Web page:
A fresh spin on some long-standing whitetail misconceptions
A talking head on outdoor TV puffs his chest and declares, “Man, the full moon is the worst time to hunt!” Sounds pretty good, and you buy it. Your daddy told you never to overhunt a spot, and you never doubt Pops. Stands to reason that if another hunter tromps too close to your treestand, your day is ruined, right?
Uh, no, to all three of the above. Let’s change your thinking on some misguided beliefs about big deer and how to hunt them.
Whitetail deer are crepuscular animals, so yes, bucks move most often at dawn and dusk.
But not always.
A few years ago in Canada, I shot one of my best bucks ever, a 300-pound giant with a 183-inch rack, at 3 p.m. A good 75 minutes before dark one December day in Iowa, I slugged a 165-inch buck in a strip of standing soybeans.
It’s not just me. Hunters from all over the country are killing 160- to 190-inch deer during the “off” hours of 9 a.m. to 3 p.m.
If you have always hunted the first two hours and the last two hours of daylight, you should put in more stand time. One old saying is still true: You can’t shoot a buck back at camp. Stay on post later in the mornings, until 11. Go in early in the afternoons and get settled by 2 p.m., latest.
The cooler the weather the better, so definitely maximize your time on stand on chilly days during the season. Deer linger longer around food sources and in nearby funnels in the mornings, and they’ll often move earlier in the afternoons. And this goes without saying: During the first 15 days of November, stay out all day — you might kill a giant anytime.
Never, ever, overhunt your best stand.
One day years ago, way before his Bone Collector days, Michael Waddell dragged a P&Y 8-pointer into our camp on Montana’s Milk River and announced with his customary flair, “The alfalfa stand is hot, y’all!”
The next afternoon I climbed into the same lock-on in the cottonwood tree and drilled a 135-inch 9-pointer.
When whitetails are still on summer patterns and locked into a bed-to-feed routine in early bow season, don’t hesitate to hunt your best stand two, three, or maybe even four days in a row as long as a favorable wind holds. Though more unpredictable, this can also work when it’s cold and snowy in December, and run-down bucks are drawn to one of the last best food sources.
If and when you hunt a stand for multiple days, be as quick, quiet, and scent-free as you can on the walk in and out. The less intrusive you are, the better your chances of striking before the deer patterns change and the spot goes cold.
If some guy tromps close to your stand, that spot is ruined for the day.
One November morning Indiana hunter Chris Thomas went to his ladder stand and got a shock — some slime bag had ripped it off! Chris was royally bummed and didn’t know what to do. He plopped down beside the tree to think, and just after sunrise a gang of pumpkin-colored hunters marched by on a deer drive. What the heck else could go wrong?
Chris had nothing better to do, so he sat tight. Two hours later he looked up bug-eyed as a huge buck raced down the ridge with some does. He aimed his shotgun, and the buck tumbled over. Chris’ tenacity rewarded him with a 198-inch non-typical giant.
It clearly happens on public ground and can occur on private land. When another hunter walks under your treestand, or roars by your blind on an ATV, you’re naturally going to think he spooked every deer within a mile. You’ll get mad and flustered and want to move to a new spot or go home.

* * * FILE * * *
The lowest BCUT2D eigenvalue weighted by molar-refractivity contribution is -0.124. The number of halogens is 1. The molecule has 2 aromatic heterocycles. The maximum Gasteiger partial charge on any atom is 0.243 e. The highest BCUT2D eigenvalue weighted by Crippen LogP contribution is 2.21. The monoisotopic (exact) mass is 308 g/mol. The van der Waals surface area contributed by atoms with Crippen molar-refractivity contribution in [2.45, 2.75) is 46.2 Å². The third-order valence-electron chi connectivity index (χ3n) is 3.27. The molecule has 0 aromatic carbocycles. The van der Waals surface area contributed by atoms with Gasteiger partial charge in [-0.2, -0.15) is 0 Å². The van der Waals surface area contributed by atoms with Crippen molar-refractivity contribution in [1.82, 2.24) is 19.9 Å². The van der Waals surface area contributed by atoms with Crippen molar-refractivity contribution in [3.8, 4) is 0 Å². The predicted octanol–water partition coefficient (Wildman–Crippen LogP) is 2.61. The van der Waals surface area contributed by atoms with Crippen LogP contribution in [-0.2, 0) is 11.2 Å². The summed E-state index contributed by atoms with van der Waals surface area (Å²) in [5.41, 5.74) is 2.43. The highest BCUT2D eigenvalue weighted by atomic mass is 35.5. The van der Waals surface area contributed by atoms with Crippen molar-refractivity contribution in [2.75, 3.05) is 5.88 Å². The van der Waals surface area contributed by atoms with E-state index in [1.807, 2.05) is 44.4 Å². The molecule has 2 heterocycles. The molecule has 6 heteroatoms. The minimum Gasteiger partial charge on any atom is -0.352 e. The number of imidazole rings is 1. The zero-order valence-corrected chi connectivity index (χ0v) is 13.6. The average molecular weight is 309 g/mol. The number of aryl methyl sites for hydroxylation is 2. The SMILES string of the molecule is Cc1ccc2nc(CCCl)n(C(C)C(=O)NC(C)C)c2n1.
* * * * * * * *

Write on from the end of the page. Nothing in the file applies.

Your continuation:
Don’t. As long as the intruder hikes or drives on and gets gone in a hurry, sit tight. A buck might have been 150 yards away, standing stock-still and hidden in thick cover until the intruder passed. Or a 10-pointer might have been a half-mile away and was never aware of the guy’s disturbance. Either way, a shooter buck might stroll into sight 20 minutes or three hours later and turn a miserable start into an epic hunt.
Stay out of your best spots until the wind and rut conditions are just right, then move in and hunt a buck.
Generally, that’s not a bad way to think. But if there’s one thing I’ve learned over the past 30 years it is that sometimes you gotta say to heck with it and hunt your target buck right now, especially on public land. If you don’t risk it, another person will move in and hunt “your” deer. Or a food source will change from clover to acorns, or a doe three-quarters of a mile away will come into heat and pull all the deer over there. While you sit home and wait for the right wind and the stars to align, “your” buck leaves the area or somebody else spooks or kills him.
Be smart, but don’t be afraid to spray down with scent-killer and hunt a buck on an iffy wind every once in a while.
The more acres you hunt, the better your chances.
Dieter Herbert is a 27-year-old New York City carpenter who bowhunts the suburbs near his home on Long Island. Most of the tracts that Dieter hunts are 20 acres tops — big enough to hide a big deer, and small enough for one man to scout and hunt effectively.
In November 2019 a huge buck with a split G-4 popped up on one of his trail cameras. Dieter scouted and tracked the beast for a year, and last Halloween he shot him. The giant net-scored 197 4/8, the new state-record typical bow kill.
It’s human nature to think that the bigger the farm or woods you hunt, the better your chances of killing big deer. No, just the opposite in many cases.
When you hunt a public area or a private farm or wood of 200 to 2,000 acres, you’ll have to share the land with a few to an army of other hunters. People will roam and drive all over the place and hang treestands. To a mature buck, pressure changes everything, and it takes only a few days of that fracas for him to deep-dive for cover and go nocturnal.